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Publication numberUS4954278 A
Publication typeGrant
Application numberUS 07/348,965
Publication dateSep 4, 1990
Filing dateMay 8, 1989
Priority dateMay 8, 1989
Fee statusLapsed
Publication number07348965, 348965, US 4954278 A, US 4954278A, US-A-4954278, US4954278 A, US4954278A
InventorsCalvin D. MacCracken, Maria Telkes
Original AssigneeCalmac Manufacturing Corp.
Export CitationBiBTeX, EndNote, RefMan
External Links: USPTO, USPTO Assignment, Espacenet
Sodium sulfate, sodium tetraborate decahydrate, sodium bisulfate
US 4954278 A
Abstract
A eutectic composition for coolness storage and its method of making wherein a dry particulate mixture of sodium sulfate and a lesser amount of sodium tetraborate pentahydrate is added to water while the water is stirred, together with a small amount of a buffering acid to reduce alkalinity.
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Claims(10)
We claim:
1. A eutectic composition consisting essentially of approximately 3.3% to approximately 4.3% by weight of sodium sulfate, approximately 0.5% to approximately 1.0% by weight of sodium tetraborate decahydrate, and the balance water.
2. A eutectic composition according to claim 1 which also includes a buffering acid to reduce alkalinity.
3. A eutectic composition according to claim 2 wherein the buffering acid is sodium bisulfate and comprises approximately 0.4% to approximately 1.0% by weight of the composition.
4. A eutectic composition for coolness storage consisting essentially of approximately 3.8% by weight of sodium sulfate, approximately 1.% by weight of sodium tetraborate decahydrate dissolved in water, and approximately 0.3% to approximately 0.9% by weight of sodium bisulfate to reduce the alkalinity of the composition.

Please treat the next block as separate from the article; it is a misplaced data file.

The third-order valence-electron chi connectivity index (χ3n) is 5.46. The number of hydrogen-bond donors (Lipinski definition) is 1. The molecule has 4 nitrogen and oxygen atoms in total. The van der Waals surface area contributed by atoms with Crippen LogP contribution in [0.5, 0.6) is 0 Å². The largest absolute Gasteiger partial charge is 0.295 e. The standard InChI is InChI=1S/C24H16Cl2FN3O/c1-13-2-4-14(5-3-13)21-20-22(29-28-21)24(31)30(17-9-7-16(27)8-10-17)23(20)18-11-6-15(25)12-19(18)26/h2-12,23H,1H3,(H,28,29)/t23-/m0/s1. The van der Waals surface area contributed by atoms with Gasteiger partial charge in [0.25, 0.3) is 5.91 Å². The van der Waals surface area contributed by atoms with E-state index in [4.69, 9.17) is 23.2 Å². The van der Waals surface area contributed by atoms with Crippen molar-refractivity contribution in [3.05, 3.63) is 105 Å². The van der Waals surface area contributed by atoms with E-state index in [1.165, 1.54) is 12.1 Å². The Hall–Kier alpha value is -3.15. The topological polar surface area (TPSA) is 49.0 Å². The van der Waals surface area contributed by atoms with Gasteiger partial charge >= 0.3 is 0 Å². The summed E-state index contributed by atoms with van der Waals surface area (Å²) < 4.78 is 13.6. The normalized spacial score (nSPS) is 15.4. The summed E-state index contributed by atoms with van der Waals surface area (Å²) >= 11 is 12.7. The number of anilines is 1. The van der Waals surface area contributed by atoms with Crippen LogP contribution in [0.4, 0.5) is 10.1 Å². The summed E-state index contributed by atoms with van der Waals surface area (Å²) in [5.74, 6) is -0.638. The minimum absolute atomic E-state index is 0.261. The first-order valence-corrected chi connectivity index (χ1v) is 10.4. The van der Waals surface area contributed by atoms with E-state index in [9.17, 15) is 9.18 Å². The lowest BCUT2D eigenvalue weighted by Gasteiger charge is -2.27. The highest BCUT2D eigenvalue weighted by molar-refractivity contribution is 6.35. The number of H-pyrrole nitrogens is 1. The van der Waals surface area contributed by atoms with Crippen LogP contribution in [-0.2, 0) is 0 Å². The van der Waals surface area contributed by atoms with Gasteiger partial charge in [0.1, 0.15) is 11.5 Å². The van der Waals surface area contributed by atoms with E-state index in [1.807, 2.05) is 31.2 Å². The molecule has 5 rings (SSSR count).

5. For addition to water to form a eutectic composition, a dry particulate mixture consisting essentially of approximately 65% to approximately 90% by weight of anhydrous sodium sulfate, approximately 10% to approximately 25% by weight of sodium tetraborate pentahydrate, and approximately 6% by weight to 16% by weight of sodium bisulfate.
6. For dissolution in water to form a eutectic composition, a dry particulate mixture consisting of approximately 75% by weight of anhydrous sodium sulfate, approximately 15% by weight of sodium tetraborate pentahydrate, and approximately 10% by weight of sodium bisulfate.
7. A method of making a eutectic composition for coolness storage which comprises
(a) adding to water at ambient temperature sufficient quantities of dry particulate sodium sulfate and sodium tetraborate pentahydrate to produce a mixture consisting essentially of approximately 3.3% to approximately 4.3% by weight of sodium sulfate and approximately 0.5% to approximately 1.5% by weight of sodium tetraborate decahydrate and the balance water, and
(b) stirring said water during the addition of the dry particulate material.
8. A method according to claim 7 which comprises the further step of adding to the water a buffering acid to reduce alkalinity.
9. A method according to claim 7 wherein the buffering acid is sodium bisulfate and comprises approximately 0.3% to approximately 0.9% by weight of the composition.
10. A method of making a eutectic composition for coolness storage which comprises
(a) adding to water at ambient temperature sufficient quantities of dry particulate mixture of anhydrous sodium sulfate and sodium tetraborate pentahydrate and sodium bisulfate to produce a solution consisting essentially of approximately 3.8% by weight of sodium sulfate and approximately 1.0% by weight of sodium tetraborate decahydrate and approximately 0.3% to approximately 0.9% by weight of sodium bisulfate and the balance water, and
(b) continuously stirring said water during the addition of the dry particulate materials.
Description
BACKGROUND OF THE INVENTION